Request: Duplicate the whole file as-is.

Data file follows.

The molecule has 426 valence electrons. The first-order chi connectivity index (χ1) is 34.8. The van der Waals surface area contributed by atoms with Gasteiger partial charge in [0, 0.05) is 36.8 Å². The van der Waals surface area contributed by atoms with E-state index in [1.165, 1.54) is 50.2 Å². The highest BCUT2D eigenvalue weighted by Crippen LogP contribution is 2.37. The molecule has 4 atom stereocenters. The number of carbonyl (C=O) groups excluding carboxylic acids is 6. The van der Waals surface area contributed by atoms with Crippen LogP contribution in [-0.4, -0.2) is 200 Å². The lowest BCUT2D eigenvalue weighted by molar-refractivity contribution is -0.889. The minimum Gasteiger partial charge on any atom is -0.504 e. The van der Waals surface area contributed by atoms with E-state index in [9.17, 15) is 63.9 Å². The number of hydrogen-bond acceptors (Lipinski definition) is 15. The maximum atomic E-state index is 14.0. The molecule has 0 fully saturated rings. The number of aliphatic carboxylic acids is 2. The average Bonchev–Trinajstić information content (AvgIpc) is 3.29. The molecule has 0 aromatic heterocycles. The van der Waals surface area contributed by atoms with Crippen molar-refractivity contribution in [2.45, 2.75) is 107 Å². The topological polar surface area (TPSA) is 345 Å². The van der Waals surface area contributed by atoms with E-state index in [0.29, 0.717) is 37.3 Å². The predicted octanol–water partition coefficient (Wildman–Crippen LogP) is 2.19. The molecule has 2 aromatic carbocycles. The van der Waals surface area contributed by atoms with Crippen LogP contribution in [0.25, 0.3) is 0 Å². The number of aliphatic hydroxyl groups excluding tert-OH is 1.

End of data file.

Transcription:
The molecule has 426 valence electrons. The first-order chi connectivity index (χ1) is 34.8. The van der Waals surface area contributed by atoms with Gasteiger partial charge in [0, 0.05) is 36.8 Å². The van der Waals surface area contributed by atoms with E-state index in [1.165, 1.54) is 50.2 Å². The highest BCUT2D eigenvalue weighted by Crippen LogP contribution is 2.37. The molecule has 4 atom stereocenters. The number of carbonyl (C=O) groups excluding carboxylic acids is 6. The van der Waals surface area contributed by atoms with Crippen LogP contribution in [-0.4, -0.2) is 200 Å². The lowest BCUT2D eigenvalue weighted by molar-refractivity contribution is -0.889. The minimum Gasteiger partial charge on any atom is -0.504 e. The van der Waals surface area contributed by atoms with E-state index in [9.17, 15) is 63.9 Å². The number of hydrogen-bond acceptors (Lipinski definition) is 15. The maximum atomic E-state index is 14.0. The molecule has 0 fully saturated rings. The number of aliphatic carboxylic acids is 2. The average Bonchev–Trinajstić information content (AvgIpc) is 3.29. The molecule has 0 aromatic heterocycles. The van der Waals surface area contributed by atoms with Crippen molar-refractivity contribution in [2.45, 2.75) is 107 Å². The topological polar surface area (TPSA) is 345 Å². The van der Waals surface area contributed by atoms with E-state index in [0.29, 0.717) is 37.3 Å². The predicted octanol–water partition coefficient (Wildman–Crippen LogP) is 2.19. The molecule has 2 aromatic carbocycles. The van der Waals surface area contributed by atoms with Crippen LogP contribution in [0.25, 0.3) is 0 Å². The number of aliphatic hydroxyl groups excluding tert-OH is 1.